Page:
Laurel Cabin Bed Wildacres

Laurel Cabin Bed, Wildacres

As I unpacked, I observed that the rain was not blowing in on the porch, so I set up my studio out there. I put down a dropcloth, set up a folding table, and prepared to get messy.

My temporary studio on the screen porch at Wildacres

My temporary studio on the screen porch at Wildacres

During the week, I concentrated on two things: learning a new art technique and absorbing a sense of the environment. Along with looking for signature details like walls and plants, I enjoyed the lush surroundings of my porch studio. I wasn’t looking at the landscape and painting it directly as I might at a plein air event. Instead, I was steeping in the humid forest. As I worked, I heard sounds of insects and birds. The rains came and went. Occasionally I heard a few notes of music from the neighboring cabin where a harpist was in residence.

The weather pattern the rest of the week was sunny days with afternoon thunderstorms. As I worked with my Gelli printing process, I covered all the horizontal surfaces in the cabin with drying prints.

Laurel Cabin kitchen at Wildacres with drying prints

Laurel Cabin kitchen at Wildacres with drying prints

Toward the end of the week, I started trying to make sense how to use the stacks of prints. I made Laurel Fantasy (at the top of the post)  by combining a Gelli print with a black and white underpainting on illustration board.  My inspiration was the lush forest that surrounded me… light through the tops of the trees, the twisted laurel thicket in the lower story, and dappled shade on the ground. The humid atmosphere suggests the sense of growth and possibility that I brought home with me from my week at Wildacres.

Posted in Acrylics Also tagged , , |

Ancient Oak

Ancient Oak  11x14"  Oil on masonite ©2015 Lucinda Howe $425 www.lucindahowe.com

Ancient Oak
11×14″
Oil on masonite
©2015 Lucinda Howe
$425
www.lucindahowe.com

One of the best things about plain air painting with a group is the opportunity to experience areas I may not have known about or visited on my own.  This ancient live oak tree is at Dunham Farms in Coastal Georgia where our painting group was invited by a friend of a friend.  These trees may be 300-500 years old and were prized for ship building in the days before iron hulls. Now they are iconic symbols of the southern landscape.

This colors in this painting emphasize the evergreen nature of the live oak in contrast to the purple in the massive trunk.  I used a horizontal format because these trees are more broad than tall.

I enjoy painting these old trees because they are so strong and enduring.  They remind me that nature connects us to past and future generations.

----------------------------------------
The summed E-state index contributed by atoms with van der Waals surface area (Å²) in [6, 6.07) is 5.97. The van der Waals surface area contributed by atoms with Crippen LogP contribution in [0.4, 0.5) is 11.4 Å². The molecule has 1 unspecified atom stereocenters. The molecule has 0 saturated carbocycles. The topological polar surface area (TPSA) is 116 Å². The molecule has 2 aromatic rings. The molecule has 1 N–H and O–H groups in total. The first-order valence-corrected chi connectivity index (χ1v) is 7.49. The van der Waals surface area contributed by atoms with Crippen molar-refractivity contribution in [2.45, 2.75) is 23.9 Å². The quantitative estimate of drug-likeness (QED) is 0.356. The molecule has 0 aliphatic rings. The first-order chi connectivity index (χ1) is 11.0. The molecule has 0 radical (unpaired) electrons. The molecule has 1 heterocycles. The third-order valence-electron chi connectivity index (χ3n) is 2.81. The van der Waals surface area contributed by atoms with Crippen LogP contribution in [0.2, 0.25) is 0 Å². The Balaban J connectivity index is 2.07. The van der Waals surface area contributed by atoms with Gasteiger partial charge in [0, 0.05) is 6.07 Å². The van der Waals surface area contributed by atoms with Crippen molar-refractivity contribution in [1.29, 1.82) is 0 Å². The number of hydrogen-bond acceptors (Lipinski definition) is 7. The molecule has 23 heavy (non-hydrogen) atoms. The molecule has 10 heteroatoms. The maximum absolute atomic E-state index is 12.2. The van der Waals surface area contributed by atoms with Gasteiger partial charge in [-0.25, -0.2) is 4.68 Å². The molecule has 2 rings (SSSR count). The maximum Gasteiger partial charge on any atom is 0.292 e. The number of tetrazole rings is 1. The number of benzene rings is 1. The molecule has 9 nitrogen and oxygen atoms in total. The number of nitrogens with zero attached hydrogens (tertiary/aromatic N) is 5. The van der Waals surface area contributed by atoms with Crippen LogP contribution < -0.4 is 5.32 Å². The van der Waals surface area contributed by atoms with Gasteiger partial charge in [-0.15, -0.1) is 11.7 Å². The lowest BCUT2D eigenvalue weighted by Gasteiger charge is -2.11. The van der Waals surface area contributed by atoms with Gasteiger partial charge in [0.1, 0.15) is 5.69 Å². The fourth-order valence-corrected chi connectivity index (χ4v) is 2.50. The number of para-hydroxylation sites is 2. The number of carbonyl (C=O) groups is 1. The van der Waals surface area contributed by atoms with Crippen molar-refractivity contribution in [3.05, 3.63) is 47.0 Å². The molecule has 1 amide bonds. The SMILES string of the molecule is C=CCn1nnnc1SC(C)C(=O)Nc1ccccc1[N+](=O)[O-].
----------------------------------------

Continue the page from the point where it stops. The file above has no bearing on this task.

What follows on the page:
Posted in Oil Painting Also tagged |

Seeing the Forest

Pecan Grove, Camp Limberlost, Sunny Side, Tree and Lake Each 12x9", Oil on board Each $125 on Daily Paintworks

Pecan Grove, Camp Limberlost, Sunny Side, Tree and Lake
Each 12×9″, Oil on board
Each $125 on Daily Paintworks

Over the years, I have learned that there are cycles in my creative life.  Inspiration comes easily in April and October when the weather is beautiful and the landscape bursts with color.  But the summer is a low point for me.  The hot muggy weather is draining, my day job is demanding, the landscape is mostly green.  The garden is overrun with weeds, but I don’t have energy to go outside.  Bah Humbug!   But I keep reminding myself that there is nothing wrong with me that October won’t cure.

While I sit on the couch drinking iced tea, I review my recent paintings  and look for ways to expand my body of work when I have more energy.  One theme that popped out from my plein air pieces is trees.   Not just any trees.  I’m taken with the personality of a particular tree.  Often the background has distant hills or a small structure in a supporting role.  I find that sunny days with strong shadows make me happy and encourage me to exaggerate color.   I will paint on cloudy days, but I fell more limited to local color.  I don’t include many details of the context in order to focus on the beauty and character of the trees.

At this point, I’m not sure where this process will take me.  I’ll add other pieces to the mix and identify connections to the subject matter or style of these pieces.  I hope that eventually I’ll be able to see the forest.

If you would like some of these trees to live at your house, the paintings are available for purchase on Daily Paintworks.

Posted in Oil Painting, Plein Air